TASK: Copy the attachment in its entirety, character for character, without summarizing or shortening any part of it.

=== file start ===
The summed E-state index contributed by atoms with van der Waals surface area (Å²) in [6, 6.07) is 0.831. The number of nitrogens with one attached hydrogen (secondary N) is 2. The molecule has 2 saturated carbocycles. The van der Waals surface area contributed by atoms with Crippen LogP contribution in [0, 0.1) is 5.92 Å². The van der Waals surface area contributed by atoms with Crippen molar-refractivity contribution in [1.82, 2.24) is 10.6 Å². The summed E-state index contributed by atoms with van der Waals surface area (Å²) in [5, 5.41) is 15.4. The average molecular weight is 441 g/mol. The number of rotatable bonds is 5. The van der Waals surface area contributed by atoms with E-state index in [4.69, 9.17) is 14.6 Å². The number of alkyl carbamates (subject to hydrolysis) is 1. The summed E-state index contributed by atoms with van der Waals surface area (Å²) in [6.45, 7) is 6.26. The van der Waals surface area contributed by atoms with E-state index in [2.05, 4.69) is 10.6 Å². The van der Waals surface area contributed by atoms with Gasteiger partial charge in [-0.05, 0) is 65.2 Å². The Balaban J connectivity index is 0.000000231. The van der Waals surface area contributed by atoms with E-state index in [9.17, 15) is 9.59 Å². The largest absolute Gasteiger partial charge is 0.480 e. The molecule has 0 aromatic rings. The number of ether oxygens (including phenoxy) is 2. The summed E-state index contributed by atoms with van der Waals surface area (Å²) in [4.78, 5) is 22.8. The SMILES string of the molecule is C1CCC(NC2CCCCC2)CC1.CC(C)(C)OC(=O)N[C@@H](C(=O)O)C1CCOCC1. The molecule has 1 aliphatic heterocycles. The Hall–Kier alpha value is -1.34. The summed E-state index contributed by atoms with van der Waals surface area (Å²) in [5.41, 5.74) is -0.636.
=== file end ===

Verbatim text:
The summed E-state index contributed by atoms with van der Waals surface area (Å²) in [6, 6.07) is 0.831. The number of nitrogens with one attached hydrogen (secondary N) is 2. The molecule has 2 saturated carbocycles. The van der Waals surface area contributed by atoms with Crippen LogP contribution in [0, 0.1) is 5.92 Å². The van der Waals surface area contributed by atoms with Crippen molar-refractivity contribution in [1.82, 2.24) is 10.6 Å². The summed E-state index contributed by atoms with van der Waals surface area (Å²) in [5, 5.41) is 15.4. The average molecular weight is 441 g/mol. The number of rotatable bonds is 5. The van der Waals surface area contributed by atoms with E-state index in [4.69, 9.17) is 14.6 Å². The number of alkyl carbamates (subject to hydrolysis) is 1. The summed E-state index contributed by atoms with van der Waals surface area (Å²) in [6.45, 7) is 6.26. The van der Waals surface area contributed by atoms with E-state index in [2.05, 4.69) is 10.6 Å². The van der Waals surface area contributed by atoms with Gasteiger partial charge in [-0.05, 0) is 65.2 Å². The Balaban J connectivity index is 0.000000231. The van der Waals surface area contributed by atoms with E-state index in [9.17, 15) is 9.59 Å². The largest absolute Gasteiger partial charge is 0.480 e. The molecule has 0 aromatic rings. The number of ether oxygens (including phenoxy) is 2. The summed E-state index contributed by atoms with van der Waals surface area (Å²) in [4.78, 5) is 22.8. The SMILES string of the molecule is C1CCC(NC2CCCCC2)CC1.CC(C)(C)OC(=O)N[C@@H](C(=O)O)C1CCOCC1. The molecule has 1 aliphatic heterocycles. The Hall–Kier alpha value is -1.34. The summed E-state index contributed by atoms with van der Waals surface area (Å²) in [5.41, 5.74) is -0.636.